David: I largely agree, but age and "chess talent" have to be important. Take a group of four year olds and a group of fifty year olds and teach them a new language. Who will be better in a year, given the same amount of time?

At one extreme, someone with gross neural problems (e.g., someone with Down's Syndrome) will probably not have the same potential as someone who is not impaired. No matter how hard they work. There has to be some variability in what I'm calling innate chess talent. The key is that it is probably not the major factor. Studies have consistently shown that time spent playing chess is the best predictor of rating.

Unfortunately such studies haven't looked at the age question, which we know is important.

1/28/2010 12:51:00 PM  
Anonymous Anonymous said...

I took weekly lessons from a NM (who is a full time chess instructor) for a year. I played weekly at the local chess club and at monthly tournaments. I read books, studied Chess Mentor, TASC, tactics software and anything else I could get my hands on. I am not stupid. I have a masters degree and professional certification. I, however, suck at chess and my only explanation is my lack of natural talent.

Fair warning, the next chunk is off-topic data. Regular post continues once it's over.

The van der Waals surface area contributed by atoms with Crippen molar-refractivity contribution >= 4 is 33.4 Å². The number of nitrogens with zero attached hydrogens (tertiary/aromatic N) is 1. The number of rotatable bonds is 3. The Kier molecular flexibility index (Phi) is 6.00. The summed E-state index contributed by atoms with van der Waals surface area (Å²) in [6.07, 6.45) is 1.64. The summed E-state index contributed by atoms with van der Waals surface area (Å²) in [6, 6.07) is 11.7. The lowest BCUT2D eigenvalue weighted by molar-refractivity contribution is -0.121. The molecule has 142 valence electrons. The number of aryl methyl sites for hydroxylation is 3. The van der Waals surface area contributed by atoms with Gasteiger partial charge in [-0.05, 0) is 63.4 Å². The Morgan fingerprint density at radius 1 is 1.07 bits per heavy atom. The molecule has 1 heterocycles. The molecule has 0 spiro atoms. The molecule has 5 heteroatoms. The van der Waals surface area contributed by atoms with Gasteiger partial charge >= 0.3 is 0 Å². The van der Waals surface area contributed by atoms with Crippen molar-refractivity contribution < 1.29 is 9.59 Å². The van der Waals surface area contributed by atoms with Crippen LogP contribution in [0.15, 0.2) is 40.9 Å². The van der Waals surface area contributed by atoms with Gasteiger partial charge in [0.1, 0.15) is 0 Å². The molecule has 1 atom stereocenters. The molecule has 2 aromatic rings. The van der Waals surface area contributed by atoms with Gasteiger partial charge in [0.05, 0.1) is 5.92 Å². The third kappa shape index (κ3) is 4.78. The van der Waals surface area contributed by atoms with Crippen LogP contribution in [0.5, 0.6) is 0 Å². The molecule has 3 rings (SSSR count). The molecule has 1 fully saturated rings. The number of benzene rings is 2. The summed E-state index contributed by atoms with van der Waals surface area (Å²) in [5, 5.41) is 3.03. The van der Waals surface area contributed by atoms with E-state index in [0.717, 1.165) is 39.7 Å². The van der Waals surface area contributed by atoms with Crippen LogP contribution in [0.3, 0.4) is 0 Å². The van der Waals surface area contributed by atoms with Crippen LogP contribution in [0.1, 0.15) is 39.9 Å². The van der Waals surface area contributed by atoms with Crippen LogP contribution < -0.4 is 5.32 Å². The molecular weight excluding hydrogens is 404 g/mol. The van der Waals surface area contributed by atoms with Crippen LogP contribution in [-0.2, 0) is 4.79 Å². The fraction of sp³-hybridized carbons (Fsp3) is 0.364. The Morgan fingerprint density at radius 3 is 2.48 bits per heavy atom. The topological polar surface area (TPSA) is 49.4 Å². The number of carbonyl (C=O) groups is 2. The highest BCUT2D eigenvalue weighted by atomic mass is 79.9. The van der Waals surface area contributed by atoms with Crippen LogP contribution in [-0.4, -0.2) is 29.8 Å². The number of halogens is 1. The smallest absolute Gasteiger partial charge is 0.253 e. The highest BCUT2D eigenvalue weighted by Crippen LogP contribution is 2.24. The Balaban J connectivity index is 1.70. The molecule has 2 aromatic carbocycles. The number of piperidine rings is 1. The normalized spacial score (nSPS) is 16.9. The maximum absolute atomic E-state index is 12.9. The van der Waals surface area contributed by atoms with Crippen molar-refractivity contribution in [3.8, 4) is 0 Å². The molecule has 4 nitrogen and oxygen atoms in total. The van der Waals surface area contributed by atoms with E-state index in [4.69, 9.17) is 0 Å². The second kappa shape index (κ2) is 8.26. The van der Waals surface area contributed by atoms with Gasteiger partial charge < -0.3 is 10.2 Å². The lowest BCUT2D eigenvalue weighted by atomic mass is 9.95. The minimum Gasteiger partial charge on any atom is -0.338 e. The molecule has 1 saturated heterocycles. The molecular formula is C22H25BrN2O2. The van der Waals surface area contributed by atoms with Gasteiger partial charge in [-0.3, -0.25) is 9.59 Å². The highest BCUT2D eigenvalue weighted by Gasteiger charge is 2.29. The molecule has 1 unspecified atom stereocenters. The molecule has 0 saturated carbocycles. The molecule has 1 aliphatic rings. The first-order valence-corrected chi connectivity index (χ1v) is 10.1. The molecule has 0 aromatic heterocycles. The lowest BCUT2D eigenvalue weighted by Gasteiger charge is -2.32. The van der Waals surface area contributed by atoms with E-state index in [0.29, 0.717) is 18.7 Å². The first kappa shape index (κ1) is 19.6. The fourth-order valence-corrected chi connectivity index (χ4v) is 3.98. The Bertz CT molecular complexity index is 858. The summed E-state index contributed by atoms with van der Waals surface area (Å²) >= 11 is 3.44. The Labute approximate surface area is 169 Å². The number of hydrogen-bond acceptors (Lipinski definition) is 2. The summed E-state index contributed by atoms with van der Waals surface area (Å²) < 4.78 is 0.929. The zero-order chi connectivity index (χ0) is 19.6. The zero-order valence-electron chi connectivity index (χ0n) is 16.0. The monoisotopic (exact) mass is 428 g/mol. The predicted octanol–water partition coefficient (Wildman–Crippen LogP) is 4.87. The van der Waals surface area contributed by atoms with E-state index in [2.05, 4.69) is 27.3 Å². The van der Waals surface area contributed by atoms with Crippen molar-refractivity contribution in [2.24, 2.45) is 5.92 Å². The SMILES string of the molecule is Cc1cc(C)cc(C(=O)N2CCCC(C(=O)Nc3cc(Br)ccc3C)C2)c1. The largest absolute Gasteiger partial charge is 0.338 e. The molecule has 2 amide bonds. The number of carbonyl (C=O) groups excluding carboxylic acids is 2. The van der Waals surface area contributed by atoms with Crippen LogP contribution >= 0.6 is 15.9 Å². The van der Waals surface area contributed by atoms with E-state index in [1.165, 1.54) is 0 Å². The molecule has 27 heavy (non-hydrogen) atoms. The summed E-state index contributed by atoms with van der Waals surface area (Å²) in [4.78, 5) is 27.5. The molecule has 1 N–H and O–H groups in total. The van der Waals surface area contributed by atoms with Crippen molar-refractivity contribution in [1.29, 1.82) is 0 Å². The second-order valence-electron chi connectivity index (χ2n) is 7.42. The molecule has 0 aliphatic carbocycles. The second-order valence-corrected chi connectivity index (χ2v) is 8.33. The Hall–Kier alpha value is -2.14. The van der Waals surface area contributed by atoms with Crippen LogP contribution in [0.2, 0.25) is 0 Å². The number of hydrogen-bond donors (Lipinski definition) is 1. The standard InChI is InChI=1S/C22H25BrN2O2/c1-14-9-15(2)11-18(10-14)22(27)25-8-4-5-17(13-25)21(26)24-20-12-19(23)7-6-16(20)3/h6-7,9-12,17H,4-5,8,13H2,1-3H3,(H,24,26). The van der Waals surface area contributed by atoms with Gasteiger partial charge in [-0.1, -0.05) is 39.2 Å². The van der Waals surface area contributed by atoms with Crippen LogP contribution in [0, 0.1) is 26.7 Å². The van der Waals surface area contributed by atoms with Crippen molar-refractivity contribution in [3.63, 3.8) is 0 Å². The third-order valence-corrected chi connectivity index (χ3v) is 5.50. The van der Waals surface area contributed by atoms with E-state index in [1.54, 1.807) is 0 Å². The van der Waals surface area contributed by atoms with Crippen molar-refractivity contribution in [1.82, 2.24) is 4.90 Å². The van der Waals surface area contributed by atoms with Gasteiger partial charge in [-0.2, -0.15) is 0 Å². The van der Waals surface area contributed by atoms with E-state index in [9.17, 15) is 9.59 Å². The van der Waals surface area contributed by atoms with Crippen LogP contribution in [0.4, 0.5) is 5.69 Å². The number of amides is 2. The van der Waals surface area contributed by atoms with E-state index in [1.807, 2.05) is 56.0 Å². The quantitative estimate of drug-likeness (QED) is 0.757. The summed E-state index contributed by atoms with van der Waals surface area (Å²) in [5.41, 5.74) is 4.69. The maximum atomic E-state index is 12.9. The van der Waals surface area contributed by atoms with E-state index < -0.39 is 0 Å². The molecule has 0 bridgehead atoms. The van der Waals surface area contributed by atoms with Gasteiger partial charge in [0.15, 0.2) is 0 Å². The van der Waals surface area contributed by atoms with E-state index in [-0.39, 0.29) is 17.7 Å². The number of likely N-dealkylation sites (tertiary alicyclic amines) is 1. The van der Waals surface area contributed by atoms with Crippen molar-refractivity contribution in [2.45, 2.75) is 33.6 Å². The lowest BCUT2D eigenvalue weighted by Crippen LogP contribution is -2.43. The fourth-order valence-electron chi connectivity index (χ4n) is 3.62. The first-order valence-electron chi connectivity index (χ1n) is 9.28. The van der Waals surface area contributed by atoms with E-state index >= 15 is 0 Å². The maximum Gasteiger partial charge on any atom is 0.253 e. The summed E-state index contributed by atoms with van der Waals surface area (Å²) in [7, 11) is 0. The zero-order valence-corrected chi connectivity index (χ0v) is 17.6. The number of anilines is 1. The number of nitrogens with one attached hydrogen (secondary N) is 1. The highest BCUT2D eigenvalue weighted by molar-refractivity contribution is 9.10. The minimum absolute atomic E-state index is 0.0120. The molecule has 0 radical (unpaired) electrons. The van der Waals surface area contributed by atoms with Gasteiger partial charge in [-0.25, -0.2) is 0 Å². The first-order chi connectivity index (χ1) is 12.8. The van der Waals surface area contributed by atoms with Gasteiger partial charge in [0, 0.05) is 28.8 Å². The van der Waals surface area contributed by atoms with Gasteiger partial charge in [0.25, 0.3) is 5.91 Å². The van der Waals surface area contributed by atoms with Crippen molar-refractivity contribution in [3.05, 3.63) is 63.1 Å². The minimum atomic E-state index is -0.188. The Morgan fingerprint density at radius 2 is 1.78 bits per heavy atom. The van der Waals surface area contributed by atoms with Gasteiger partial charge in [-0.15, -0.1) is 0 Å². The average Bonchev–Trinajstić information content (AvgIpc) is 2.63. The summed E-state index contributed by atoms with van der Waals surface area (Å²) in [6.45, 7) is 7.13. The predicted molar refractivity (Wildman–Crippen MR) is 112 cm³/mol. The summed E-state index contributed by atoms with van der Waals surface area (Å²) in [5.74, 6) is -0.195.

1/28/2010 02:48:00 PM  
Blogger Blue Devil Knight said...

Anon: I bet you would kick my ass.

We could have fights about who has less innate chess talent :)

1/28/2010 04:18:00 PM  
Blogger transformation said...

anon: i used to do cross training at a local gym, more as adumbrative to a full running routine, than as desire to be the 'total gym rat'.